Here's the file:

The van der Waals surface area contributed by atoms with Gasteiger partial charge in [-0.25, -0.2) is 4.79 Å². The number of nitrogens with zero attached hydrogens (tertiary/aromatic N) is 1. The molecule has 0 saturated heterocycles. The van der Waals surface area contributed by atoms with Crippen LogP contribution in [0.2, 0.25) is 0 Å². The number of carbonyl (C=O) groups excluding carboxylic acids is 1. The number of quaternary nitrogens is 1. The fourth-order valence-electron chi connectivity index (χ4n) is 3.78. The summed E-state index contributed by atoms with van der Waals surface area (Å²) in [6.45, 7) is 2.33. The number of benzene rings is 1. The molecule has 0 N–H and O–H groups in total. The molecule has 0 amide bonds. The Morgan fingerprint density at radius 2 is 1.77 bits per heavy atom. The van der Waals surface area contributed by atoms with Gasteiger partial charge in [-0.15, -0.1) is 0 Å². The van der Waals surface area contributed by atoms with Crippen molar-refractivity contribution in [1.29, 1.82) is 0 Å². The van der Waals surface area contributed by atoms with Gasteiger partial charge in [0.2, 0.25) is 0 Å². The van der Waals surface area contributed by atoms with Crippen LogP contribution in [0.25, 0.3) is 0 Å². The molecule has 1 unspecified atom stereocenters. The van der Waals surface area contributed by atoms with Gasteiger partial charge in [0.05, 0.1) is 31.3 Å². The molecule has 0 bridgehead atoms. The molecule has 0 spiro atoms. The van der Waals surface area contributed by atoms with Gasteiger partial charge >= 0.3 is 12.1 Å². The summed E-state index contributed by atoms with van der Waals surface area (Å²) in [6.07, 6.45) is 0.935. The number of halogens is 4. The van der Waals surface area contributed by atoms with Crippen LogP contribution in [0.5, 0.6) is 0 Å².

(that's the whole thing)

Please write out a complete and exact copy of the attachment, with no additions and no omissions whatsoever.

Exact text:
The van der Waals surface area contributed by atoms with Gasteiger partial charge in [-0.25, -0.2) is 4.79 Å². The number of nitrogens with zero attached hydrogens (tertiary/aromatic N) is 1. The molecule has 0 saturated heterocycles. The van der Waals surface area contributed by atoms with Crippen LogP contribution in [0.2, 0.25) is 0 Å². The number of carbonyl (C=O) groups excluding carboxylic acids is 1. The number of quaternary nitrogens is 1. The fourth-order valence-electron chi connectivity index (χ4n) is 3.78. The summed E-state index contributed by atoms with van der Waals surface area (Å²) in [6.45, 7) is 2.33. The number of benzene rings is 1. The molecule has 0 N–H and O–H groups in total. The molecule has 0 amide bonds. The Morgan fingerprint density at radius 2 is 1.77 bits per heavy atom. The van der Waals surface area contributed by atoms with Gasteiger partial charge in [-0.15, -0.1) is 0 Å². The van der Waals surface area contributed by atoms with Crippen molar-refractivity contribution in [1.29, 1.82) is 0 Å². The van der Waals surface area contributed by atoms with Gasteiger partial charge in [0.2, 0.25) is 0 Å². The van der Waals surface area contributed by atoms with Crippen LogP contribution in [0.25, 0.3) is 0 Å². The molecule has 1 unspecified atom stereocenters. The van der Waals surface area contributed by atoms with Gasteiger partial charge in [0.05, 0.1) is 31.3 Å². The molecule has 0 bridgehead atoms. The molecule has 0 spiro atoms. The van der Waals surface area contributed by atoms with Gasteiger partial charge >= 0.3 is 12.1 Å². The summed E-state index contributed by atoms with van der Waals surface area (Å²) in [6.07, 6.45) is 0.935. The number of halogens is 4. The van der Waals surface area contributed by atoms with Crippen LogP contribution in [0.5, 0.6) is 0 Å².